But regardless of design or material a poorly-built railing is bound to be a safety hazard. If it breaks, it can’t protect you from falling.
Railings for decks are usually made from one of – or a combination of – the following materials:
- Metal (most commonly aluminum, stainless steel, and wrought iron)
The actual style or design of the railing will differ according to how any of the above materials are used in combination with one another. Each material and style has its advantages and disadvantages, but you can always limit your options through a process of elimination to find the railing that best suits your project.
While the combinations are potentially limitless, and the number of styles grows with each passing day, there are a few styles of railing that remain staples across the majority of homes in the US. Some of the available styles include:
- Chippendale railings
- Craftsman railings
- Turned Baluster railings
- Cable railings
- Rustic railings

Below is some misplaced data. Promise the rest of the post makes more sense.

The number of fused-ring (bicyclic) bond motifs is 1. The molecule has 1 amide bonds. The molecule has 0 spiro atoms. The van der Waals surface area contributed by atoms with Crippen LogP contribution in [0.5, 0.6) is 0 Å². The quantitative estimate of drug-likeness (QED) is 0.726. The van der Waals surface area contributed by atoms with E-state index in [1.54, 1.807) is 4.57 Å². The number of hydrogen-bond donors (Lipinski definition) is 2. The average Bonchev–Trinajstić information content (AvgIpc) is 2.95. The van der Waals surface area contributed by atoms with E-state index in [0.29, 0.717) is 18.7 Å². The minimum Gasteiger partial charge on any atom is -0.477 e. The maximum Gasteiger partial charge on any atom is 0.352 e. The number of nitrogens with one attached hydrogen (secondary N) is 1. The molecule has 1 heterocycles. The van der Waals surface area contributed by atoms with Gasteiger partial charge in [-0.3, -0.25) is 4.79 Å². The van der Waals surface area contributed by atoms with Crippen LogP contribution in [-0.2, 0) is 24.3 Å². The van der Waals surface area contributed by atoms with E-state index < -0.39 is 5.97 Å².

- Sawn Baluster railings
- Fan shape railings
Looking for more ideas with pictures of deck railing designs, check out awoodrailing.com. They have hundreds of design ideas. Don’t let the name fool you. More than just wood railing. A little caveat, not all their railing designs meet local deck building codes. Some pose a climbable hazard.
There is naturally a significant overlap between railing material and railing design. This is because certain designs are only possible through the use of specific materials. The opposite applies in that some materials can only be utilized as railings in very specific ways.
Deck Railing Materials & Styles
Wood is often a go-to material for deck railings as it is generally cost-effective and aesthetically pleasing. Wooden railings can also be customized in countless ways to suit your needs.
Wooden railings can come in a variety of styles and can be finished in several different ways to ensure a result that best suits your project.
Wood can be used to make standard picket-style railings, Chippendale railings, turned balusters, and even rustic railings where the balusters are simple pieces of misshapen timber.